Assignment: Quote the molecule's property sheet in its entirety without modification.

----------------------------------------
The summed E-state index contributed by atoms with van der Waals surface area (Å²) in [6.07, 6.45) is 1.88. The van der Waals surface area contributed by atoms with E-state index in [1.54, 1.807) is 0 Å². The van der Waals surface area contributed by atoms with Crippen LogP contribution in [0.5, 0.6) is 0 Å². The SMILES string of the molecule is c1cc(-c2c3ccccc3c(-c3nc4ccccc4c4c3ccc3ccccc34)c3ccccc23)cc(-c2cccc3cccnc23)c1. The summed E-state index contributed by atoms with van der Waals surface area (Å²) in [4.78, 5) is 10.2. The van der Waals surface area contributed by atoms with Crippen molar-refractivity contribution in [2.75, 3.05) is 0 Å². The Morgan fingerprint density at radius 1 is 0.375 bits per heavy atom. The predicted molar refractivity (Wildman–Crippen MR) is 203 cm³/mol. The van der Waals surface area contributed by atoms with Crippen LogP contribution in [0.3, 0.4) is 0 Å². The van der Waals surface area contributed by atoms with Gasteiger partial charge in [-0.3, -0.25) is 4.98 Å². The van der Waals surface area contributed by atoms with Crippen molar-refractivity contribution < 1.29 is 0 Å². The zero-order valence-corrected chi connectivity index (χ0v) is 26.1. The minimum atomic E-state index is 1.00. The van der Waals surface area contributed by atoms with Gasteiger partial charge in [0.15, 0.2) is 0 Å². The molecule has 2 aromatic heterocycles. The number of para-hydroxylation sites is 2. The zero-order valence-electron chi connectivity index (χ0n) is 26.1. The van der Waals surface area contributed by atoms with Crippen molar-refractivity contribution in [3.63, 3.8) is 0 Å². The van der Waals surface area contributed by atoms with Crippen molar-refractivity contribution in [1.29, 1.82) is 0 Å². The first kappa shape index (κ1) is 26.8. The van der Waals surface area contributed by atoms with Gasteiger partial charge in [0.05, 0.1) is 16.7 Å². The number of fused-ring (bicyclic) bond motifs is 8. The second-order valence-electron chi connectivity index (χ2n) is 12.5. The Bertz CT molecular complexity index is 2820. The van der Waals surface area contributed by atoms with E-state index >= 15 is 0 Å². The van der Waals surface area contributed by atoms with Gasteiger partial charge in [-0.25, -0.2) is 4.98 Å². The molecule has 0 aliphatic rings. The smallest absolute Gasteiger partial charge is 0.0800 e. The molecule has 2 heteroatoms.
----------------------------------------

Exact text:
The summed E-state index contributed by atoms with van der Waals surface area (Å²) in [6.07, 6.45) is 1.88. The van der Waals surface area contributed by atoms with E-state index in [1.54, 1.807) is 0 Å². The van der Waals surface area contributed by atoms with Crippen LogP contribution in [0.5, 0.6) is 0 Å². The SMILES string of the molecule is c1cc(-c2c3ccccc3c(-c3nc4ccccc4c4c3ccc3ccccc34)c3ccccc23)cc(-c2cccc3cccnc23)c1. The summed E-state index contributed by atoms with van der Waals surface area (Å²) in [4.78, 5) is 10.2. The van der Waals surface area contributed by atoms with Crippen molar-refractivity contribution in [2.75, 3.05) is 0 Å². The Morgan fingerprint density at radius 1 is 0.375 bits per heavy atom. The predicted molar refractivity (Wildman–Crippen MR) is 203 cm³/mol. The van der Waals surface area contributed by atoms with Crippen LogP contribution in [0.3, 0.4) is 0 Å². The van der Waals surface area contributed by atoms with Gasteiger partial charge in [-0.3, -0.25) is 4.98 Å². The van der Waals surface area contributed by atoms with Crippen molar-refractivity contribution < 1.29 is 0 Å². The zero-order valence-corrected chi connectivity index (χ0v) is 26.1. The minimum atomic E-state index is 1.00. The van der Waals surface area contributed by atoms with Gasteiger partial charge in [0.15, 0.2) is 0 Å². The molecule has 2 aromatic heterocycles. The number of para-hydroxylation sites is 2. The zero-order valence-electron chi connectivity index (χ0n) is 26.1. The van der Waals surface area contributed by atoms with Crippen molar-refractivity contribution in [3.63, 3.8) is 0 Å². The van der Waals surface area contributed by atoms with Crippen molar-refractivity contribution in [1.29, 1.82) is 0 Å². The first kappa shape index (κ1) is 26.8. The van der Waals surface area contributed by atoms with Gasteiger partial charge in [0.05, 0.1) is 16.7 Å². The number of fused-ring (bicyclic) bond motifs is 8. The second-order valence-electron chi connectivity index (χ2n) is 12.5. The Bertz CT molecular complexity index is 2820. The van der Waals surface area contributed by atoms with E-state index >= 15 is 0 Å². The van der Waals surface area contributed by atoms with Gasteiger partial charge in [-0.25, -0.2) is 4.98 Å². The molecule has 0 aliphatic rings. The smallest absolute Gasteiger partial charge is 0.0800 e. The molecule has 2 heteroatoms.